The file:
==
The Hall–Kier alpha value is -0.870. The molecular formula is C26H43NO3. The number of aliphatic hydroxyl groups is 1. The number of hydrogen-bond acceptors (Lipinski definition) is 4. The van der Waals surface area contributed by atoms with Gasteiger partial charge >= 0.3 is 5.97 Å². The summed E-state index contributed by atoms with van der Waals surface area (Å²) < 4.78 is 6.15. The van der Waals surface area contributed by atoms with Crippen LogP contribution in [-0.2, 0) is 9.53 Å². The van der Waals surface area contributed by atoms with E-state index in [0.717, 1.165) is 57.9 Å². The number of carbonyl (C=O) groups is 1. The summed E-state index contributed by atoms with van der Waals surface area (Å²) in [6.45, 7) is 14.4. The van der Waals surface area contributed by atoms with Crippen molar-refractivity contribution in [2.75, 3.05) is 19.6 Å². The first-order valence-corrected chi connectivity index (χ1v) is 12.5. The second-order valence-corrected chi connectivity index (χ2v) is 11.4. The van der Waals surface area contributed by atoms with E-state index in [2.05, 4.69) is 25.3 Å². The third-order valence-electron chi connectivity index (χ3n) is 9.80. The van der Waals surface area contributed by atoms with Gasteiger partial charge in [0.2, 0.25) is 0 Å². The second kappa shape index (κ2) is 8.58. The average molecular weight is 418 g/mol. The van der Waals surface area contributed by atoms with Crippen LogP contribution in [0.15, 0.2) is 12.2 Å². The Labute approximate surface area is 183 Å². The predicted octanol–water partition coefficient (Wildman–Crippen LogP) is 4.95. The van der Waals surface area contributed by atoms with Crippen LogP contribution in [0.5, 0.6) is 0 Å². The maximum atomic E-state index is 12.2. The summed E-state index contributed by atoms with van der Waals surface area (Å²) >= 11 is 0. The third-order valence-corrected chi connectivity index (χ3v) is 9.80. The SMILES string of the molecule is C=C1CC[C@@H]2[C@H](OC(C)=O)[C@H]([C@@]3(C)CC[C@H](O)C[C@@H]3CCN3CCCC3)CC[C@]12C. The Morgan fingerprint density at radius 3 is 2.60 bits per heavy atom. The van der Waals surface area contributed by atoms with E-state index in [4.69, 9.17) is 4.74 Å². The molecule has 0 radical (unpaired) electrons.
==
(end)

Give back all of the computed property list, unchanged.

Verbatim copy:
The Hall–Kier alpha value is -0.870. The molecular formula is C26H43NO3. The number of aliphatic hydroxyl groups is 1. The number of hydrogen-bond acceptors (Lipinski definition) is 4. The van der Waals surface area contributed by atoms with Gasteiger partial charge >= 0.3 is 5.97 Å². The summed E-state index contributed by atoms with van der Waals surface area (Å²) < 4.78 is 6.15. The van der Waals surface area contributed by atoms with Crippen LogP contribution in [-0.2, 0) is 9.53 Å². The van der Waals surface area contributed by atoms with E-state index in [0.717, 1.165) is 57.9 Å². The number of carbonyl (C=O) groups is 1. The summed E-state index contributed by atoms with van der Waals surface area (Å²) in [6.45, 7) is 14.4. The van der Waals surface area contributed by atoms with Crippen molar-refractivity contribution in [2.75, 3.05) is 19.6 Å². The first-order valence-corrected chi connectivity index (χ1v) is 12.5. The second-order valence-corrected chi connectivity index (χ2v) is 11.4. The van der Waals surface area contributed by atoms with E-state index in [2.05, 4.69) is 25.3 Å². The third-order valence-electron chi connectivity index (χ3n) is 9.80. The van der Waals surface area contributed by atoms with Gasteiger partial charge in [0.2, 0.25) is 0 Å². The second kappa shape index (κ2) is 8.58. The average molecular weight is 418 g/mol. The van der Waals surface area contributed by atoms with Crippen LogP contribution in [0.15, 0.2) is 12.2 Å². The Labute approximate surface area is 183 Å². The predicted octanol–water partition coefficient (Wildman–Crippen LogP) is 4.95. The van der Waals surface area contributed by atoms with Crippen LogP contribution in [0.5, 0.6) is 0 Å². The maximum atomic E-state index is 12.2. The summed E-state index contributed by atoms with van der Waals surface area (Å²) >= 11 is 0. The third-order valence-corrected chi connectivity index (χ3v) is 9.80. The SMILES string of the molecule is C=C1CC[C@@H]2[C@H](OC(C)=O)[C@H]([C@@]3(C)CC[C@H](O)C[C@@H]3CCN3CCCC3)CC[C@]12C. The Morgan fingerprint density at radius 3 is 2.60 bits per heavy atom. The van der Waals surface area contributed by atoms with E-state index in [4.69, 9.17) is 4.74 Å². The molecule has 0 radical (unpaired) electrons.